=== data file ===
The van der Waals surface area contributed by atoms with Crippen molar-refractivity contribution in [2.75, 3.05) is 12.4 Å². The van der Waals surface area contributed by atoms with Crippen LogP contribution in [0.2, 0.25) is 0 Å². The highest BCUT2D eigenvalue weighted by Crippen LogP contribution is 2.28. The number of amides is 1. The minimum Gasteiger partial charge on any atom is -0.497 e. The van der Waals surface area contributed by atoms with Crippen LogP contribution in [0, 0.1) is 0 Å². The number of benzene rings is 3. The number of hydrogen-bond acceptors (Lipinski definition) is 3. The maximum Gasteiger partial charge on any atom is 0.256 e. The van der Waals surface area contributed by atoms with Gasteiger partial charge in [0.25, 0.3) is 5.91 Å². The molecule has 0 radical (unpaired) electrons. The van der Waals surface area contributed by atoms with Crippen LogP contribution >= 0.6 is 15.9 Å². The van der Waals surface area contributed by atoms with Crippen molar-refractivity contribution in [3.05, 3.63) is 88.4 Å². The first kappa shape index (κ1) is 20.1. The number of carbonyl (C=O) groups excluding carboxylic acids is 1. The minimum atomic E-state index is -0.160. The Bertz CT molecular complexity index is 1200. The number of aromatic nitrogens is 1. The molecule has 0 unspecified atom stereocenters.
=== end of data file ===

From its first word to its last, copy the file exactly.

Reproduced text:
The van der Waals surface area contributed by atoms with Crippen molar-refractivity contribution in [2.75, 3.05) is 12.4 Å². The van der Waals surface area contributed by atoms with Crippen LogP contribution in [0.2, 0.25) is 0 Å². The highest BCUT2D eigenvalue weighted by Crippen LogP contribution is 2.28. The number of amides is 1. The minimum Gasteiger partial charge on any atom is -0.497 e. The van der Waals surface area contributed by atoms with Crippen LogP contribution in [0, 0.1) is 0 Å². The number of benzene rings is 3. The number of hydrogen-bond acceptors (Lipinski definition) is 3. The maximum Gasteiger partial charge on any atom is 0.256 e. The van der Waals surface area contributed by atoms with Gasteiger partial charge in [0.25, 0.3) is 5.91 Å². The molecule has 0 radical (unpaired) electrons. The van der Waals surface area contributed by atoms with Crippen LogP contribution >= 0.6 is 15.9 Å². The van der Waals surface area contributed by atoms with Crippen molar-refractivity contribution in [3.05, 3.63) is 88.4 Å². The first kappa shape index (κ1) is 20.1. The number of carbonyl (C=O) groups excluding carboxylic acids is 1. The minimum atomic E-state index is -0.160. The Bertz CT molecular complexity index is 1200. The number of aromatic nitrogens is 1. The molecule has 0 unspecified atom stereocenters.